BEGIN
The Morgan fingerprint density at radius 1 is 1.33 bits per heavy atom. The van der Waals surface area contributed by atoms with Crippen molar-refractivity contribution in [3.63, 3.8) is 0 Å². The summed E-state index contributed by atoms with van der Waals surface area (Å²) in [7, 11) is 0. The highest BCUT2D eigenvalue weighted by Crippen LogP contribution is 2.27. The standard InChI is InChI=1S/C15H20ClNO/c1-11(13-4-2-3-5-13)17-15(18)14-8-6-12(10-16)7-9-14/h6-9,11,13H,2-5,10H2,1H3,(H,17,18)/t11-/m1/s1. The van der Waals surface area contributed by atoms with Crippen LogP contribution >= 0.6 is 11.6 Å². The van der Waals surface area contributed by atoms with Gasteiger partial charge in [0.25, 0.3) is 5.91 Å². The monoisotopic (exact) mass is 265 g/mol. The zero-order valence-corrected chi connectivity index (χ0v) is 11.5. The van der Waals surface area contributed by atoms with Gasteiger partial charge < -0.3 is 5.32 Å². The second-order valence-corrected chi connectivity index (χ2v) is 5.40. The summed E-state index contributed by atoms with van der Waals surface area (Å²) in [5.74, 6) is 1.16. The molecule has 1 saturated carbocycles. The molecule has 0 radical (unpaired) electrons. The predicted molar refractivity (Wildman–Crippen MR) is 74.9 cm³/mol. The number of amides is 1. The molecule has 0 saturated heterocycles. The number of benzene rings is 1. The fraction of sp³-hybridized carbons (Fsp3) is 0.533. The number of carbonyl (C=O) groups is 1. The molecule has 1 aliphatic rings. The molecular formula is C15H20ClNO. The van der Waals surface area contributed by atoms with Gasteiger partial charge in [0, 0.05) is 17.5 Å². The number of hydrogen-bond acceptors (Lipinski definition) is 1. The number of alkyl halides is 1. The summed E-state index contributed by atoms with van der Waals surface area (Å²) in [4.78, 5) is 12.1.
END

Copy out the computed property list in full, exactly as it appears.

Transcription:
The Morgan fingerprint density at radius 1 is 1.33 bits per heavy atom. The van der Waals surface area contributed by atoms with Crippen molar-refractivity contribution in [3.63, 3.8) is 0 Å². The summed E-state index contributed by atoms with van der Waals surface area (Å²) in [7, 11) is 0. The highest BCUT2D eigenvalue weighted by Crippen LogP contribution is 2.27. The standard InChI is InChI=1S/C15H20ClNO/c1-11(13-4-2-3-5-13)17-15(18)14-8-6-12(10-16)7-9-14/h6-9,11,13H,2-5,10H2,1H3,(H,17,18)/t11-/m1/s1. The van der Waals surface area contributed by atoms with Crippen LogP contribution >= 0.6 is 11.6 Å². The van der Waals surface area contributed by atoms with Gasteiger partial charge in [0.25, 0.3) is 5.91 Å². The monoisotopic (exact) mass is 265 g/mol. The zero-order valence-corrected chi connectivity index (χ0v) is 11.5. The van der Waals surface area contributed by atoms with Gasteiger partial charge < -0.3 is 5.32 Å². The second-order valence-corrected chi connectivity index (χ2v) is 5.40. The summed E-state index contributed by atoms with van der Waals surface area (Å²) in [5.74, 6) is 1.16. The molecule has 1 saturated carbocycles. The molecule has 0 radical (unpaired) electrons. The predicted molar refractivity (Wildman–Crippen MR) is 74.9 cm³/mol. The number of amides is 1. The molecule has 0 saturated heterocycles. The number of benzene rings is 1. The fraction of sp³-hybridized carbons (Fsp3) is 0.533. The number of carbonyl (C=O) groups is 1. The molecule has 1 aliphatic rings. The molecular formula is C15H20ClNO. The van der Waals surface area contributed by atoms with Gasteiger partial charge in [0, 0.05) is 17.5 Å². The number of hydrogen-bond acceptors (Lipinski definition) is 1. The number of alkyl halides is 1. The summed E-state index contributed by atoms with van der Waals surface area (Å²) in [4.78, 5) is 12.1.